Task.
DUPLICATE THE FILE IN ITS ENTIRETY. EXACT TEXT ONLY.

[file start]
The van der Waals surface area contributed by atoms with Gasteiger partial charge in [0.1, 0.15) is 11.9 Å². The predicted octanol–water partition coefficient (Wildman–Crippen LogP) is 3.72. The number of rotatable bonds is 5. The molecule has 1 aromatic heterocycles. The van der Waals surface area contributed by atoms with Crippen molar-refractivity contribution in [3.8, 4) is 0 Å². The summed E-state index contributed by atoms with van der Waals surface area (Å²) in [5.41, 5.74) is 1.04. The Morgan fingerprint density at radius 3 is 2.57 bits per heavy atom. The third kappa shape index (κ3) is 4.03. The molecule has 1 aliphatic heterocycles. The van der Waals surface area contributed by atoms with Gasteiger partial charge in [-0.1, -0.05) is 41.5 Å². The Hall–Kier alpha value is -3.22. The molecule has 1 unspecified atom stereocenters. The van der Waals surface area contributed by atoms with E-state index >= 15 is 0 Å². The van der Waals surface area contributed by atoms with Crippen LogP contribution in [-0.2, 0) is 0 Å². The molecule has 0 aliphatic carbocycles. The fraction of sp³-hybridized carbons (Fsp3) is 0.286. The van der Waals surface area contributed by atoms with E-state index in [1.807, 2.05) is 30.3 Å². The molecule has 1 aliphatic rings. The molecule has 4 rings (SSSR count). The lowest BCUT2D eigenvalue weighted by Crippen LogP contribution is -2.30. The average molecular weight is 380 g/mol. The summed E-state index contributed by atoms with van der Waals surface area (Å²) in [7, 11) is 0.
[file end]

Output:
The van der Waals surface area contributed by atoms with Gasteiger partial charge in [0.1, 0.15) is 11.9 Å². The predicted octanol–water partition coefficient (Wildman–Crippen LogP) is 3.72. The number of rotatable bonds is 5. The molecule has 1 aromatic heterocycles. The van der Waals surface area contributed by atoms with Crippen molar-refractivity contribution in [3.8, 4) is 0 Å². The summed E-state index contributed by atoms with van der Waals surface area (Å²) in [5.41, 5.74) is 1.04. The Morgan fingerprint density at radius 3 is 2.57 bits per heavy atom. The third kappa shape index (κ3) is 4.03. The molecule has 1 aliphatic heterocycles. The van der Waals surface area contributed by atoms with Gasteiger partial charge in [-0.1, -0.05) is 41.5 Å². The Hall–Kier alpha value is -3.22. The molecule has 1 unspecified atom stereocenters. The van der Waals surface area contributed by atoms with E-state index >= 15 is 0 Å². The van der Waals surface area contributed by atoms with Crippen LogP contribution in [-0.2, 0) is 0 Å². The molecule has 0 aliphatic carbocycles. The fraction of sp³-hybridized carbons (Fsp3) is 0.286. The van der Waals surface area contributed by atoms with E-state index in [1.807, 2.05) is 30.3 Å². The molecule has 1 aliphatic rings. The molecule has 4 rings (SSSR count). The lowest BCUT2D eigenvalue weighted by Crippen LogP contribution is -2.30. The average molecular weight is 380 g/mol. The summed E-state index contributed by atoms with van der Waals surface area (Å²) in [7, 11) is 0.